Most rescuers started off as bystanders. In many cases this happened when they were confronted with the deportation or the killing of the Jews. Some had stood by in the early stages of persecution, when the rights of Jews were restricted and their property confiscated, but there was a point when they decided to act, a boundary they were not willing to cross. Unlike others, they did not fall into a pattern of acquiescing to the escalating measures against the Jews.

In many cases it was the Jews who turned to the non-Jew for help. It was not only the rescuers who demonstrated resourcefulness and courage, but also the Jews who fought for their survival. Wolfgang Benz, who did extensive research on rescue of Jews during the Holocaust claims that when listening to rescue stories, the rescued persons may seem to be only objects for care and charity, however “the attempt to survive in illegality was before anything else a self-assertion and an act of Jewish resistance against the Nazi regime. Only few were successful in this resistance”.

Faced with Jews knocking on their door, bystanders were faced with the need to make an instant decision. This was usually an instinctive human gesture, taken on the spur of the moment and only then to be followed by a moral choice. Often it was a gradual process, with the rescuers becoming increasingly involved in helping the persecuted Jews. Agreeing to hide someone during a raid or roundup - to provide shelter for a day or two until something else could be found – would evolve into a rescue that lasted months and years.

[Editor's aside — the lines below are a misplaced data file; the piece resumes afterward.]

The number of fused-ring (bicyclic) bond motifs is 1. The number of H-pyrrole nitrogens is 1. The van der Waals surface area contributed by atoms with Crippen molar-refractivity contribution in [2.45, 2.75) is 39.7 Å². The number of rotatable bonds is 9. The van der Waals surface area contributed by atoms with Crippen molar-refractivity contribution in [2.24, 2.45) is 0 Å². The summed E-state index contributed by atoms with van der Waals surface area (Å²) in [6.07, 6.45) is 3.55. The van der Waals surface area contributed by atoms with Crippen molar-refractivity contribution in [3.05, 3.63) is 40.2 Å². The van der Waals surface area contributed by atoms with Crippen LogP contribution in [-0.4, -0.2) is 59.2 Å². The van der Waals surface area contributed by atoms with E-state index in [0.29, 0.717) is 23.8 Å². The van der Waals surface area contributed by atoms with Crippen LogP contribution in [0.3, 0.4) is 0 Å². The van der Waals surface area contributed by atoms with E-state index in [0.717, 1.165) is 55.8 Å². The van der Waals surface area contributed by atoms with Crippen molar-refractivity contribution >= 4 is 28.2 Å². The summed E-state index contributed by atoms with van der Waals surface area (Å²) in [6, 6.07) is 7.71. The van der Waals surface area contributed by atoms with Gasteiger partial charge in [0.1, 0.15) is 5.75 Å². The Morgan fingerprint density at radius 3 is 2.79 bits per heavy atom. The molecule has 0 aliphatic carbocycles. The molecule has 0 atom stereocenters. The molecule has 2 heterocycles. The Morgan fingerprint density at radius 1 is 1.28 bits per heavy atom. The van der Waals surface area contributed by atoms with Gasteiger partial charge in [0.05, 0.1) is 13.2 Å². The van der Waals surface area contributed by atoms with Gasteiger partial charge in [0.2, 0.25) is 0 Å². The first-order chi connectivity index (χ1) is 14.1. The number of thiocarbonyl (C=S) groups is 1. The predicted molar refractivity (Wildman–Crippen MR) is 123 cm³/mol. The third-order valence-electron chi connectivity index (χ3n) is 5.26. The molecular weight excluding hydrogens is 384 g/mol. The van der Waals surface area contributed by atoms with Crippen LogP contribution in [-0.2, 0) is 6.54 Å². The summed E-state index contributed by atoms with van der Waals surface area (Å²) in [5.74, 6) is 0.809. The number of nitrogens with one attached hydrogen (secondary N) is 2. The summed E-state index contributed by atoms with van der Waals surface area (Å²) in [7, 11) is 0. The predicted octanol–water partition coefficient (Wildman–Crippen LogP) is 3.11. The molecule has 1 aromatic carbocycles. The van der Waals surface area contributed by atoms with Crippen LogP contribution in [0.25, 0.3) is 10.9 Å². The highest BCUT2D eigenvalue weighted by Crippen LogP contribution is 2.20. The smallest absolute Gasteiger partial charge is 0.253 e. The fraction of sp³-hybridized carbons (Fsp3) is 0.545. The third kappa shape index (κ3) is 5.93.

The price that rescuers had to pay for their action differed from one country to another. In Eastern Europe, the Germans executed not only the people who sheltered Jews, but their entire family as well. Notices warning the population against helping the Jews were posted everywhere. Generally speaking punishment was less severe in Western Europe, although there too the consequences could be formidable and some of the Righteous Among the Nations were incarcerated in camps and killed. Moreover, seeing the brutal treatment of the Jews and the determination on the part of the perpetrators to hunt down every single Jew, people must have feared that they would suffer greatly if they attempted to help the persecuted. In consequence, rescuers and rescued lived under constant fear of being caught; there was always the danger of denunciation by neighbors or collaborators. This increased the risk and made it more difficult for ordinary people to defy the conventions and rules. Those who decided to shelter Jews had to sacrifice their normal lives and to embark upon a clandestine existence – often against the accepted norms of the society in which they lived, in fear of their neighbors and friends – and to accept a life ruled by dread of denunciation and capture.

Most rescuers were ordinary people. Some acted out of political, ideological or religious convictions; others were not idealists, but merely human beings who cared about the people around them. In many cases they never planned to become rescuers and were totally unprepared for the moment in which they had to make such a far-reaching decision. They were ordinary human beings, and it is precisely their humanity that touches us and should serve as a model. The Righteous are Christians from all denominations and churches, Muslims and agnostics; men and women of all ages; they come from all walks of life; highly educated people as well as illiterate peasants; public figures as well as people from society's margins; city dwellers and farmers from the remotest corners of Europe; university professors, teachers, physicians, clergy, nuns, diplomats, simple workers, servants, resistance fighters, policemen, peasants, fishermen, a zoo director, a circus owner, and many more.